I'm getting a divorce. Is my inheritance protected?

An inheritance is a gift left to an individual after another person has died. The gift then becomes part of the heir's property, but if that person is married, is his or her spouse entitled to a share of the funds? For some, an inheritance can represent a large portion of personal wealth.

Inheritances are typically viewed as separate property. However, if you are considering a divorce and have received or will soon receive an inheritance, there are a few factors that go into determining whether the soon-to-be ex-spouse receives a share of the inheritance during a divorce. Determining the specific factors of whether and how an inheritance becomes shared property can be a challenge. Luckily, help is available.

When did you receive the inheritance?

The timing of the inheritance can play a part in determining whether your inheritance qualifies as community property or separate property in Texas. If you received a large inheritance prior to your marriage, you may want to consider protecting the assets with a prenuptial agreement. However, if you are married already, and no prenuptial agreement exists, your inheritance may still be your property alone if the funds are kept separate from all marital property.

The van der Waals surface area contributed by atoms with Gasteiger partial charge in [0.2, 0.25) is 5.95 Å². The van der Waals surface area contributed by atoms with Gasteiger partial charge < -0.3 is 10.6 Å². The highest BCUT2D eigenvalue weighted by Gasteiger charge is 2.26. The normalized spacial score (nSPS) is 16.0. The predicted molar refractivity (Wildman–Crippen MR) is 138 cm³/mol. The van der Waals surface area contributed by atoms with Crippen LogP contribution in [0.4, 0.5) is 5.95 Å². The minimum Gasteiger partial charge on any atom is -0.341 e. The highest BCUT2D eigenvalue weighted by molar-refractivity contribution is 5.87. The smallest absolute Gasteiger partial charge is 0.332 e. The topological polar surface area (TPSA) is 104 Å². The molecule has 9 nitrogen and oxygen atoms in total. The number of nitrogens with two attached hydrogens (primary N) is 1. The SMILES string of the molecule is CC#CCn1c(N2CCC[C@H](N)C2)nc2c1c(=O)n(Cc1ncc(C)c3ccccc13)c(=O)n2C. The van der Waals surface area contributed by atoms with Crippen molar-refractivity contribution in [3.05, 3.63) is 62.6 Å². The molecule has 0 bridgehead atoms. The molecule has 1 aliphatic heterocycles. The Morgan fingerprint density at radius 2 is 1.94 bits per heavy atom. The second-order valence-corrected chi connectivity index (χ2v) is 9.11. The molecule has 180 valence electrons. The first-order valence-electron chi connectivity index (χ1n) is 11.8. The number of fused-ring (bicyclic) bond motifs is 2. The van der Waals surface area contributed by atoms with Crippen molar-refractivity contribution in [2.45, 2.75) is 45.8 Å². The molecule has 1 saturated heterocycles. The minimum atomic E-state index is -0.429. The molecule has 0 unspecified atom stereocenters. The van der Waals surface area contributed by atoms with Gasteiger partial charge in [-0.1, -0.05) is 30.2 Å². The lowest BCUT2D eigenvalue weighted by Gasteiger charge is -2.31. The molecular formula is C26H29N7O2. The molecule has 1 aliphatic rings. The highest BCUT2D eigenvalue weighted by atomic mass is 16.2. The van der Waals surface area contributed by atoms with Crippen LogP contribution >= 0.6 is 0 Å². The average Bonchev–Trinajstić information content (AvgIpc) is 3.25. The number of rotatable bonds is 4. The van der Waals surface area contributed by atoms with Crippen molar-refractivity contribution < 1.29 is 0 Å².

How are you using the funds?

Comingling is the key factor for whether your ex-spouse has a claim to your inherited funds. If an inheritance pays for joint marital expenses, it most likely will lose its separate property immunity. Therefore, an inheritance deposited into a joint account, or one used to make improvements on a shared property, loses its separate property designation. If you expect to receive an inheritance and do not wish to share it, you will definitely want to have a plan in place where you can separately keep the funds.

What was your intent?

In some cases, an individual may have deposited funds into a shared account, but his or her wish was never to share the inheritance. Perhaps the decision was one of convenience. You may be able to prove that you never intended to share the inheritance, but the burden of proof for this claim can be onerous. You may find that you need experienced outside help with this scenario.

Getting necessary help

Preparation is key when handling inheritance funds, and protecting your assets is possible both before and during your marriage. An experienced attorney can carefully examine your specific circumstances, answer any of your questions and concerns, and guide you toward the best possible outcome for your future.

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